Humboldt Is A Beautiful Place For Comedy, Check Out This Trailer For Its Story “SAVAGE REMOTE”.

“Humboldt is either your worst nightmare or your paradise.”


Picturesque, rustic paradise, lush bluegrays and impenetrable redwoods. Dilapidated buildings, graffiti and crustpunk puppies. Many of the shots in the trailer feels impossible, some GoPro, drone mastery that elaborates on the flashes of lucidity that is hard to recall through Humboldt haze. There’s also flashes of what causes the Humboldt haze. It’s amazing. The pure, original and breathtaking artistry displayed is right up there with recent additions to ornate comedy docs like Call Me Lucky or 3 Still Standing, while embodying the edge and attitude of the budding comedy scene and expressing an undeniable authorship.




Whether billed as “Strangebird Films” or “AbsrktVolcano”, or “MHAPropaganda” or his presumed government name, William Head makes greatness. A talented musician and cutting standup, Head has an eye for comedy, for its storytellers and habitats and overall mood as a filmmaker. His style was clear from early projects with Josh Argyle, and reconfirmed in Matt Gubser’s Daddy Issues, the RSS: Random Street Stories series and the woefully-absent-for-public-consumption “Famous”, living portraits of San Francisco comedians at Brainwash Cafe and Dirty Trix Saloon as Daniel Johnston warbles a idyllic ditty. The sense of sentimentality and allure of authenticity are always pronounced in Strangebird Films. Roughness isn’t refined. Unexpectedness is exalted. Conflict, personal or interpersonal, is extracted, given room to breathe, honored.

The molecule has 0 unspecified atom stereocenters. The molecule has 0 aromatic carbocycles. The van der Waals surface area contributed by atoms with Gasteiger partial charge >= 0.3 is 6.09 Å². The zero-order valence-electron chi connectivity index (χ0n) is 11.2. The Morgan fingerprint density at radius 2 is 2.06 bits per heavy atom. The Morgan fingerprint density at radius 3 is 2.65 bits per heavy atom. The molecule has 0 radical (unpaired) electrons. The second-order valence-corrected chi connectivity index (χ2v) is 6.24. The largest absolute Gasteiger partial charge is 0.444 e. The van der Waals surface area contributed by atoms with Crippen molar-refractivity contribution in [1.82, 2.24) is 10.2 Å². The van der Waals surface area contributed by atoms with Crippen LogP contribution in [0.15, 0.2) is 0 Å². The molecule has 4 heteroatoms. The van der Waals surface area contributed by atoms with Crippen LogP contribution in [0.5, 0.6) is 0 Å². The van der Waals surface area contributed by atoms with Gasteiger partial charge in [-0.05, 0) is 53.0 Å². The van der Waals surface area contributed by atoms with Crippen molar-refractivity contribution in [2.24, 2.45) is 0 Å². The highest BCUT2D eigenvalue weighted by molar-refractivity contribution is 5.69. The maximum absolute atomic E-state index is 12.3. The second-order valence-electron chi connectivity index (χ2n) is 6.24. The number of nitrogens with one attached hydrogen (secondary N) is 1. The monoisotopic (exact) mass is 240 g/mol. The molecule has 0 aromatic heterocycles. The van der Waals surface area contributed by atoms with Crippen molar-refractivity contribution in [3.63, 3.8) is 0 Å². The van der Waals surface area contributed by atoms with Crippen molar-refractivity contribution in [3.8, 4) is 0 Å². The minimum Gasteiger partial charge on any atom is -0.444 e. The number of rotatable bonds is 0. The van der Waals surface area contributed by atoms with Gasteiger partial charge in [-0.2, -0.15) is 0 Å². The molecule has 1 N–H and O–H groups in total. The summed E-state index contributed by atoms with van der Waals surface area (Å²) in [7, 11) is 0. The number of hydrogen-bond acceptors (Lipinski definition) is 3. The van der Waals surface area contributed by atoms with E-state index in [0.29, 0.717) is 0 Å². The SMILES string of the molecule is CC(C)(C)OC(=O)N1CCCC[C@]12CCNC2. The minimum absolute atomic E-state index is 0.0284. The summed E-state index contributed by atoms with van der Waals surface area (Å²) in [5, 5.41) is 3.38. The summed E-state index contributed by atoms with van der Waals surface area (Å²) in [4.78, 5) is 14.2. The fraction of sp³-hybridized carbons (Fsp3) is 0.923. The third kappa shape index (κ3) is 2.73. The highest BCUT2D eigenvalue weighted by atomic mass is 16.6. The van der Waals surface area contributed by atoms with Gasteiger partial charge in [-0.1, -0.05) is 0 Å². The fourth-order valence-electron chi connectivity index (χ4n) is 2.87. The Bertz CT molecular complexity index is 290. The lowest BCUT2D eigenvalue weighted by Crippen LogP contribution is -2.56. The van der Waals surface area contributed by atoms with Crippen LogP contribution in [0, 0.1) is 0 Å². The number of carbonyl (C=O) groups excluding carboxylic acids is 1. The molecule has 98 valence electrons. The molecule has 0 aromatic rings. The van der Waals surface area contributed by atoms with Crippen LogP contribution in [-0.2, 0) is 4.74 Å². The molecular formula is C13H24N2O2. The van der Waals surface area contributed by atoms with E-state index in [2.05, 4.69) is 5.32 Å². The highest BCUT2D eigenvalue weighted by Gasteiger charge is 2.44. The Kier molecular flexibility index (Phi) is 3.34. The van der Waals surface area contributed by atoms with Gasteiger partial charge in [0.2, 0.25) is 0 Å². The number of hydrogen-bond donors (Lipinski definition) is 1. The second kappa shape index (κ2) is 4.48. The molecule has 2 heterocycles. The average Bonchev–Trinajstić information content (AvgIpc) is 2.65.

“Just go up, do a bunch of drugs, have fun with some weirdos, and just be weird yourself.”


That makes SAVAGE REMOTE so compelling. From Chris, Sarah, Dutch, Josh and the rest of Savage Henry’s brain trust, to the connected or dejected Humboldt comics in the magazine’s wake, to the visiting comics so removed from their reality, everyone seems to have a voice. Even if those voices are shouting at each other. The trailer leaves us to ask all the right questions: What cultural, economic and political influences lead to the creation and continuation of Savage Henry Independent Times? What are the struggles inherent in that enterprise? Is the Humboldt scene the proper way to build a comedy culture? What’s the effect of a faraway weekend getaway (or one shot) on up-and-coming comics’ psyche and forecast? How high is too high?


We’ll only find out if we’re at the Arcata Theater Lounge on May 6th for the premiere of SAVAGE REMOTE: Independent Times In The Emerald Triangle. Tell your friends, buy your tickets, pass the popcorn.


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